I mention this in terms of the continuity I spoke of before. The Spanish struggle and the American struggle are inseparable. Since the first moves of the House Committee on Un-American Activities against the Joint Anti-Fascist Refugee Committee, a whole series of actions—calculated actions—have been instituted by the Truman government to build and cement an alliance between Franco Spain and the United States of America.
Today as I write, this alliance is quite complete. American military and economic missions are swarming all over Spain, checking on bases, reviewing Falangist troop maneuvers, studying plants, mines, statistics. Airfields have been built in every corner of the land and ports on all coasts have been widened and modernized—under U.S. military direction. American money pours into Spain in an endless stream so that Franco and his satraps may live in ease and comfort, regardless of how their people suffer. And through the less direct labyrinth of high finance, American corporations have won commanding positions in the Spanish fields of petroleum, the production and distribution of electric power, the communications and transportation systems and the production of strategic metals—tungsten, zinc, wolfram, mercury and aluminum. Before World War II the Nazis controlled the chemical, pharmaceutical and metallurgical industries of Spain; today control of these industries has passed to their conquerors, the Americans. Slowly, the British and French beneficiaries of the Marshall Plan are being pushed out of their monopolist positions in Spain.
Today the American people are told that this unspeakable, and once unthinkable, alliance is for the benefit of America. Today the American people are assured that turning Franco Spain into one vast fortress is a defense against war; that Franco, the vile creature of fascism who knows only how to war against his people and their freedoms, has become a custodian of world peace.
Twelve years, however, is not long enough for the American people to forget. The butcher Franco survived his two allies, Hitler and Mussolini, but who can forget the aid and comfort he gave them during the second world war when the Spanish Blue Division fought in the ranks of the Nazi army? Who can forget how he was the eyes and ears of the Nazi Luftwaffe and submarines that sank our ships and our men in the Mediterranean, or how he supplied the Nazi war machine with vital materials during history's greatest war? The memories of men are not so short.
When Spain's despot is enlisted to aid our country defend freedom in the fastnesses of the Pyrenees, we must ask, insistently and endlessly, what kind of freedom and for whom? For our own sake, we must know with certainty the aim of this American scheme to outdo the British and make of all Spain a Gibraltar. We must know why Franco is so accommodating and why Washington is so willing to "let bygones be bygones."
The Spanish people are not disposed to let bygones be bygones. A cry of pain, a cry of suffering comes unbearably from the Spanish soil. But above it comes a fierce shout of resistance, and we would be fools and traitors to the cause of human freedom if we did not hear this too.
A LAND OF MISERY AND POVERTY
What is the situation in Spain itself? It is important that we know, for the truth of Spain is the most naked truth in all the world, and Spanish fascism is the symbol of fascism everywhere. The story of the Spanish struggle thereby becomes a symbolic story for all people who hate fascism and love freedom.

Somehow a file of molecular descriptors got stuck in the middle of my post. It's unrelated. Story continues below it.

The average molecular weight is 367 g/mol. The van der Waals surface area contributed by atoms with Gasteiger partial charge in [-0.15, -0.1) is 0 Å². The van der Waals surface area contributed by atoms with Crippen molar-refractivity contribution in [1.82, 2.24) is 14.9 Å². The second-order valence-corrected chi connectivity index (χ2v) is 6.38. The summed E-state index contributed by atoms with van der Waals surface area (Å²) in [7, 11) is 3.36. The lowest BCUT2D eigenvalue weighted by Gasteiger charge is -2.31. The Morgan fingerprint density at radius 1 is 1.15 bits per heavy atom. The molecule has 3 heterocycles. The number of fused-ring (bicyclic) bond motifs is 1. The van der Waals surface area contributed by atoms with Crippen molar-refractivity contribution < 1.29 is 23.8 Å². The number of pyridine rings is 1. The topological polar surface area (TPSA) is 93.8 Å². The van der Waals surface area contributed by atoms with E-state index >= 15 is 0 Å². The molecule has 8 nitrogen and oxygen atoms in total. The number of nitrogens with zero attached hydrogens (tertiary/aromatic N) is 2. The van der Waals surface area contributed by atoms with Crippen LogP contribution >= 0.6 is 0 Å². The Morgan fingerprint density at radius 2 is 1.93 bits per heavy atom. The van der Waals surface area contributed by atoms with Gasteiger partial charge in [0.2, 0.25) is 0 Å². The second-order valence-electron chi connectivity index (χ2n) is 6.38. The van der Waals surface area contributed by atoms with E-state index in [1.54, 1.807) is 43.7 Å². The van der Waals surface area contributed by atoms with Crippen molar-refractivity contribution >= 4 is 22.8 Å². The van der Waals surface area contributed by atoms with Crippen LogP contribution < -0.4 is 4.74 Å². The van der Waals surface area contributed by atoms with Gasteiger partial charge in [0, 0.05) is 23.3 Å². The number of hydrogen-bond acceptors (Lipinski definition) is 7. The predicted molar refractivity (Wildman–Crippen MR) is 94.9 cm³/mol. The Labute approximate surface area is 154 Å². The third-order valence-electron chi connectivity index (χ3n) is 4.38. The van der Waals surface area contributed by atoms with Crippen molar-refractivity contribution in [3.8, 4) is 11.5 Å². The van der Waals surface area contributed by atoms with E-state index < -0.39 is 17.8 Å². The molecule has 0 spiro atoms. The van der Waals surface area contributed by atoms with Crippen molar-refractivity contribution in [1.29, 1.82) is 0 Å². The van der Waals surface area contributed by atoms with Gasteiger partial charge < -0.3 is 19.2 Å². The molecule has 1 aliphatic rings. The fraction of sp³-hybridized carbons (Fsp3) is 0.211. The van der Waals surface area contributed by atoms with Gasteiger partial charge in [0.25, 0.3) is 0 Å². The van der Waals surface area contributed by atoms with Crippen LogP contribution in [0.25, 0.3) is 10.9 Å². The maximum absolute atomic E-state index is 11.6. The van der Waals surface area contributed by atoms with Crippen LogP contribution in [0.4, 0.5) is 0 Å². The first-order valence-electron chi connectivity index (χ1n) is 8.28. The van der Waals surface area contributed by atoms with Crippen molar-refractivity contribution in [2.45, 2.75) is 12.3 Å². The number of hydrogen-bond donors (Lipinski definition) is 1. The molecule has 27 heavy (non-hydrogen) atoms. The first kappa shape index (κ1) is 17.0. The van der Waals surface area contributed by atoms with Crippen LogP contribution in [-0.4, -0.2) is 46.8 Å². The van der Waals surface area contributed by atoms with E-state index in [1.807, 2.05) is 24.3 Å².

I spoke before of the great general strike that began in Barcelona and spread from there to the other important cities in Spain. This strike was touched off by a streetcar fare increase in Barcelona. But behind that are many years of slow starvation and indescribable misery. Poverty in Spain has been cumulative, and not only is the poverty of the average Spaniard greater, but there are more poor, proportionately, in Spain than in any other European country. This is the result of 12 years of looting on the part of Franco and his henchmen. The damage of their bombs during the civil war has not been repaired even to this day. There are not enough hospitals in Spain even for one-tenth of its population. The rate of tuberculosis is the highest, and illiteracy is more prevalent than anywhere in Europe.
Travelers in Spain are at a loss to describe the misery and the suffering of the people. Two-thirds of the Spanish population has neither plumbing nor electricity. And in many parts of Spain, children are denied even the most minimum clothing.
In Barcelona, for example, an unskilled worker pays half of his day's wages for a loaf of bread. To buy two pounds of average beef he must work 14 hours, but since meat can be bought only in the black market, it is beyond the reach of most Spaniards. The official prices quoted by the government have gone up 700 per cent since 1945, and had already gone up perhaps as much as that during the war years; for the black market prices, you can double the quoted one. After 12 years of fascist rule, the Spanish people still live under a system of food rationing, including bread, that sanctifies starvation.
During the early years of his regime, Franco waged a savage campaign to smash the working class of Spain and its organizations. There was never a day, never a night when the firing squad was not active somewhere in Spain. The best and the finest leaders of the Spanish working class were driven into exile or put to death. At one point some five years ago, there were literally hundreds of thousands of workers and peasants in the jails and concentration camps of Spain. Free trade unions became unlawful, strikes were outlawed, membership in all opposition political parties and the Masonic Order was punishable by death, and the public practice of religion, other than Catholic, was forbidden.